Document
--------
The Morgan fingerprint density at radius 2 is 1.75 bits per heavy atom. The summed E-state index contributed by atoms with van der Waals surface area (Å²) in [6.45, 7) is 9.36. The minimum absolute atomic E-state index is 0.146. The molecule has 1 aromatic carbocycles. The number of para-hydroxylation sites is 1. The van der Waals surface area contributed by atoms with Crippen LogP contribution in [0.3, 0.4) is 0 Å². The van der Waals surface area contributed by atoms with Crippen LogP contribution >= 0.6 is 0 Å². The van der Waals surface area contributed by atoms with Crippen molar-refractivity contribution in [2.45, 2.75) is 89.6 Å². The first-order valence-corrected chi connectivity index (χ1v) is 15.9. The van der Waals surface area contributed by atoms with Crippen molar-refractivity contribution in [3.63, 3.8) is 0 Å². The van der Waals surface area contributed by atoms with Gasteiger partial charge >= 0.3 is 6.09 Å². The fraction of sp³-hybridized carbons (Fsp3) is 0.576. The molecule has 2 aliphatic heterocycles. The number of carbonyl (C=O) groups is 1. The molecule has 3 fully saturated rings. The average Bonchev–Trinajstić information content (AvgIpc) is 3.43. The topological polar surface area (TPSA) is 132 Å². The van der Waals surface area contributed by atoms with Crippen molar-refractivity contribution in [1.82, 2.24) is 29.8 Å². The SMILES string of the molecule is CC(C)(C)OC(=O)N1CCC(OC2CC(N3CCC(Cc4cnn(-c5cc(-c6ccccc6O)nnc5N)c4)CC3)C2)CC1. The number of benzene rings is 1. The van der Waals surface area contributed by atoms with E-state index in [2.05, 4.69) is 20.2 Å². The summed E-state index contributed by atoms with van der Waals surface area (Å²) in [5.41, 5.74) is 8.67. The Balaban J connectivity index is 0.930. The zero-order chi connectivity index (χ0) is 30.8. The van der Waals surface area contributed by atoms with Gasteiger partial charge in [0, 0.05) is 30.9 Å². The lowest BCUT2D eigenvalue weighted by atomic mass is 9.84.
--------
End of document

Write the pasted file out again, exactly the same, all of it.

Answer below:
The Morgan fingerprint density at radius 2 is 1.75 bits per heavy atom. The summed E-state index contributed by atoms with van der Waals surface area (Å²) in [6.45, 7) is 9.36. The minimum absolute atomic E-state index is 0.146. The molecule has 1 aromatic carbocycles. The number of para-hydroxylation sites is 1. The van der Waals surface area contributed by atoms with Crippen LogP contribution in [0.3, 0.4) is 0 Å². The van der Waals surface area contributed by atoms with Crippen LogP contribution >= 0.6 is 0 Å². The van der Waals surface area contributed by atoms with Crippen molar-refractivity contribution in [2.45, 2.75) is 89.6 Å². The first-order valence-corrected chi connectivity index (χ1v) is 15.9. The van der Waals surface area contributed by atoms with Crippen molar-refractivity contribution in [3.63, 3.8) is 0 Å². The van der Waals surface area contributed by atoms with Gasteiger partial charge >= 0.3 is 6.09 Å². The fraction of sp³-hybridized carbons (Fsp3) is 0.576. The molecule has 2 aliphatic heterocycles. The number of carbonyl (C=O) groups is 1. The molecule has 3 fully saturated rings. The average Bonchev–Trinajstić information content (AvgIpc) is 3.43. The topological polar surface area (TPSA) is 132 Å². The van der Waals surface area contributed by atoms with Crippen molar-refractivity contribution in [1.82, 2.24) is 29.8 Å². The SMILES string of the molecule is CC(C)(C)OC(=O)N1CCC(OC2CC(N3CCC(Cc4cnn(-c5cc(-c6ccccc6O)nnc5N)c4)CC3)C2)CC1. The number of benzene rings is 1. The van der Waals surface area contributed by atoms with E-state index in [2.05, 4.69) is 20.2 Å². The summed E-state index contributed by atoms with van der Waals surface area (Å²) in [5.41, 5.74) is 8.67. The Balaban J connectivity index is 0.930. The zero-order chi connectivity index (χ0) is 30.8. The van der Waals surface area contributed by atoms with Gasteiger partial charge in [0, 0.05) is 30.9 Å². The lowest BCUT2D eigenvalue weighted by atomic mass is 9.84.